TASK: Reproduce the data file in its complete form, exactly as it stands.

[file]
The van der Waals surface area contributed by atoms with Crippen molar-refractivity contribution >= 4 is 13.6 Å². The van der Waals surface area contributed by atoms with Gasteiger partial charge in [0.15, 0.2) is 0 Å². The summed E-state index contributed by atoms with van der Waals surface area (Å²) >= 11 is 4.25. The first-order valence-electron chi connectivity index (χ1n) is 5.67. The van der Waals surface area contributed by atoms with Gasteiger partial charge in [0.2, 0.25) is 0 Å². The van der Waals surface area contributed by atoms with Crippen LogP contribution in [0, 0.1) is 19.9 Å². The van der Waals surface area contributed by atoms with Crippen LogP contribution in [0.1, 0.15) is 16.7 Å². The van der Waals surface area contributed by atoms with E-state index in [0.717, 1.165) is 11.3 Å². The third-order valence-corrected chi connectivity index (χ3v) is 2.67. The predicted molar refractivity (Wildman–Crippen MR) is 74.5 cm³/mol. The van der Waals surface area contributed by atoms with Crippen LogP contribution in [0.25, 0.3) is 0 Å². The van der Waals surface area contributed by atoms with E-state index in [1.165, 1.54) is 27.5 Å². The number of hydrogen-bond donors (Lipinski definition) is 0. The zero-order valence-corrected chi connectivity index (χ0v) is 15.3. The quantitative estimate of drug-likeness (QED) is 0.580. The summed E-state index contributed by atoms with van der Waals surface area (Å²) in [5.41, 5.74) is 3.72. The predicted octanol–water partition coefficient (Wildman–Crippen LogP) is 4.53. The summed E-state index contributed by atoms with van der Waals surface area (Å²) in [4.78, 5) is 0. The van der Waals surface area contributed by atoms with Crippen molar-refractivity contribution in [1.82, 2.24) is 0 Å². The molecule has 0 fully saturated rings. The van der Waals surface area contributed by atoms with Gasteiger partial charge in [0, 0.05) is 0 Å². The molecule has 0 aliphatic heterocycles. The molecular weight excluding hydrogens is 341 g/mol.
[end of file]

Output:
The van der Waals surface area contributed by atoms with Crippen molar-refractivity contribution >= 4 is 13.6 Å². The van der Waals surface area contributed by atoms with Gasteiger partial charge in [0.15, 0.2) is 0 Å². The summed E-state index contributed by atoms with van der Waals surface area (Å²) >= 11 is 4.25. The first-order valence-electron chi connectivity index (χ1n) is 5.67. The van der Waals surface area contributed by atoms with Gasteiger partial charge in [0.2, 0.25) is 0 Å². The van der Waals surface area contributed by atoms with Crippen LogP contribution in [0, 0.1) is 19.9 Å². The van der Waals surface area contributed by atoms with Crippen LogP contribution in [0.1, 0.15) is 16.7 Å². The van der Waals surface area contributed by atoms with E-state index in [0.717, 1.165) is 11.3 Å². The third-order valence-corrected chi connectivity index (χ3v) is 2.67. The predicted molar refractivity (Wildman–Crippen MR) is 74.5 cm³/mol. The van der Waals surface area contributed by atoms with Crippen LogP contribution in [0.25, 0.3) is 0 Å². The van der Waals surface area contributed by atoms with E-state index in [1.165, 1.54) is 27.5 Å². The number of hydrogen-bond donors (Lipinski definition) is 0. The zero-order valence-corrected chi connectivity index (χ0v) is 15.3. The quantitative estimate of drug-likeness (QED) is 0.580. The summed E-state index contributed by atoms with van der Waals surface area (Å²) in [5.41, 5.74) is 3.72. The predicted octanol–water partition coefficient (Wildman–Crippen LogP) is 4.53. The summed E-state index contributed by atoms with van der Waals surface area (Å²) in [4.78, 5) is 0. The van der Waals surface area contributed by atoms with Crippen molar-refractivity contribution in [1.82, 2.24) is 0 Å². The molecule has 0 fully saturated rings. The van der Waals surface area contributed by atoms with Gasteiger partial charge in [0, 0.05) is 0 Å². The molecule has 0 aliphatic heterocycles. The molecular weight excluding hydrogens is 341 g/mol.